Due to the coronavirus lockdown, these mental challenges escalated – from the difficulty of not getting to train, to the shock cancellation or postponement of virtually all sporting events, including the Olympics, to the worrying possibility that there may be no sports until the end of the year.
In the first part of this sports mental health series, Rappler talks to mental skills coach and sports psychology consultant Marcus Manalo, who works with athletes from the Philippine national boxing and bowling teams, Premier Volleyball League squad Motolite, and the Lyceum of the Philippines University basketball team.
What challenges do athletes face? Uncertainty is the most common cause of stress and anxiety of athletes, according to Manalo.
The Philippine Sports Commission (PSC) canceled all scheduled tournaments this year because no sporting events can be held under the general community quarantine guidelines.
Although the Tokyo Olympics have been rescheduled to July 2021, there are still talks of canceling the quadrennial meet altogether if the pandemic persists until the following year. This becomes a mental challenge for both qualified athletes and Olympic hopefuls.
Right before the lockdown was enforced, Eumir Marcial and Irish Magno were the latest additions to the Philippines’ Tokyo 2020 Olympics delegation after they qualified in the Asia and Oceania Olympic qualifier in Jordan.
But the uncertainties brought about by the lockdown have specifically affected Marcial as he is tempted to turn pro instead of fulfilling his promise of competing in the biggest global sports showpiece. (READ: Turning pro? Eumir Marcial to make final decision after ABAP meeting)
The sports psychology consultant also added that lately, athletes and coaches are having issues with allowances and job security.
“There are a lot of athletes who are breadwinners in their families, then all of a sudden: ‘What’s going to happen? And how will I be able to keep providing for myself and for my family?,'” shared Manalo.
“And even for collegiate athletes, there have been reports on budget cuts in athletic departments, there are college teams that are cutting sports, and even coaches [face] termination of contracts and scholarships.”
Manalo also pointed out that most Filipino athletes have strong athletic identities, meaning that they define most of their self-worth with their achievements and activities in sports.
“They really see themselves as athletes, like that’s a big part of who they are. Then all of a sudden they’re quite far from their identity, they’re not able to to be who they are, basically, since they’re away from training or were away from their sports,” explained Manalo.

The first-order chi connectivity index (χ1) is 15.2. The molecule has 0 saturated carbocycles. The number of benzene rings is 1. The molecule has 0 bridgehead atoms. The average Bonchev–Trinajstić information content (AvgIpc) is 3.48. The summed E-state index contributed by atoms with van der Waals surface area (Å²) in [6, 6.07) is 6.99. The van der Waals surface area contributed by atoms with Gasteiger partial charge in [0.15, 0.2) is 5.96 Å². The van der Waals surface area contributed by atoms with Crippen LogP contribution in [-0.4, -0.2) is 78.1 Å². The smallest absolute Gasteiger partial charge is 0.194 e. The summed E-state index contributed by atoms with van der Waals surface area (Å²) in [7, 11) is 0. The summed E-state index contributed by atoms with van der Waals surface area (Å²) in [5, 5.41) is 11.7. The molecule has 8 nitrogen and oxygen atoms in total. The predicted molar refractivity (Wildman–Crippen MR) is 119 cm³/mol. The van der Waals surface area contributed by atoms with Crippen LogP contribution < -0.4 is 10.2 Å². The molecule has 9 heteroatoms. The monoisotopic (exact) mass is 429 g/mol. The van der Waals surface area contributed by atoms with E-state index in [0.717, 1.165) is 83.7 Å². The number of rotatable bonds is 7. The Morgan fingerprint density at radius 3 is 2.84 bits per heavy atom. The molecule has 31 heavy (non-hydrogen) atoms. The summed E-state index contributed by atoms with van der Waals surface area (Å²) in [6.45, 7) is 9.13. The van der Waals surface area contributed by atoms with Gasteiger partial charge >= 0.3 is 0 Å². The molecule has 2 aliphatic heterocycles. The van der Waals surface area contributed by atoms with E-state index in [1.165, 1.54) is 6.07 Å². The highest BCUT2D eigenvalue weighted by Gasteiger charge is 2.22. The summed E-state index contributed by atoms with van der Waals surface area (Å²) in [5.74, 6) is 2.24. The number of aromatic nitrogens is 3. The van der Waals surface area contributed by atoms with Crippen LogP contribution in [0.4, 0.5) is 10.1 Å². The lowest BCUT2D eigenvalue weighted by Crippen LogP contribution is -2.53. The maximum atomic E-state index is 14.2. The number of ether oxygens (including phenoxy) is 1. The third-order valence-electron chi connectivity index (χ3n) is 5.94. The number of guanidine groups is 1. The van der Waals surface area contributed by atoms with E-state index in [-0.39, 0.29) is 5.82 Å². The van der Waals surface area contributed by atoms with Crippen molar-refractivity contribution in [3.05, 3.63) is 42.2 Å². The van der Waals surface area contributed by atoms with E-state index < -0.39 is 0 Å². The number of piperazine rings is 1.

What is mindfulness? Most of Manalo’s mental techniques revolve around the idea of mindfulness.
Mindfulness is a state where you’re aware of an experience. This includes being in the present and focusing on things that you can control in order to react in a better way.
“The name of the game in terms of sports is really to be mindful – to be able to recognize your thoughts and emotions, and then try to always see the positive side, regardless of what’s going on,” said Manalo, who teaches mindfulness during training and competition.
But instead of developing mental toughness during games, athletes are now dealing with a lot of uncertainty that can also be regulated through mindfulness practices.
For Manalo, it’s easier said than done as this is a practice athletes need to keep going back to as mindfulness brings benefits that show how powerful perspective can be.
How do you create this ‘space’? Mindfulness creates a space where you are able to focus on things you can control.
According to Manalo, one has to first validate their feelings. Instead of escaping and suppressing negative thoughts and emotions, athletes should recognize that what they’re feeling can also be controlled.
“When you’re mindful, when you’re being aware, you recognize more that: ‘Yes, there’s a lot of uncertainty, there’s anxiety, yes, there’s frustration’ and all those things, but the same time, [you wait because] with this space, the feelings are there, I’m still able to choose how I’m going to respond,” explained Manalo.
“So instead of empowering those thoughts and feelings, they’re actually empowering yourself in terms of how you’re gonna respond to what’s going on or how you are going to respond to a particular thought or a feeling.”
Because the future stresses athletes out, Manalo provides athletes with a day-to-day exercise to help them develop a perspective of the present situation.
“I tell the athletes to have this guide of asking themselves of: ‘What can I do today that will take me one step closer to my goals?,” said Manalo.
“At least on a daily basis, you can still do something that will be able to help you. It could be you know, just looking at videos, reviewing your techniques, and it could be reading a book that can help you – even just 10 pages a day – do some some sort of workout that can help you at least maintain your physical conditioning.”
“So it’s more of just approaching it again on a daily basis because it becomes more realistic.”
Practices such as meditation, breathing and yoga also facilitate the development of mindfulness, and the results were seen with the Phil Jackson-coached Chicago Bulls as he incorporated these practices to strengthen the team.
“When you’re doing it, you’re actually there and your mind doesn’t have time to wander or worry or to go to the past or go to the future, it’s just for appreciation of what’s right here right now,” explained Manalo.
But Manalo warns that it is not a one-time thing, but a process that has to be properly taught and practiced.
“Meditation is not simple to teach. It’s not just breathing. Relaxation is a by-product of it. Your target and objective is you train your mind to be in the present.” – Rappler.com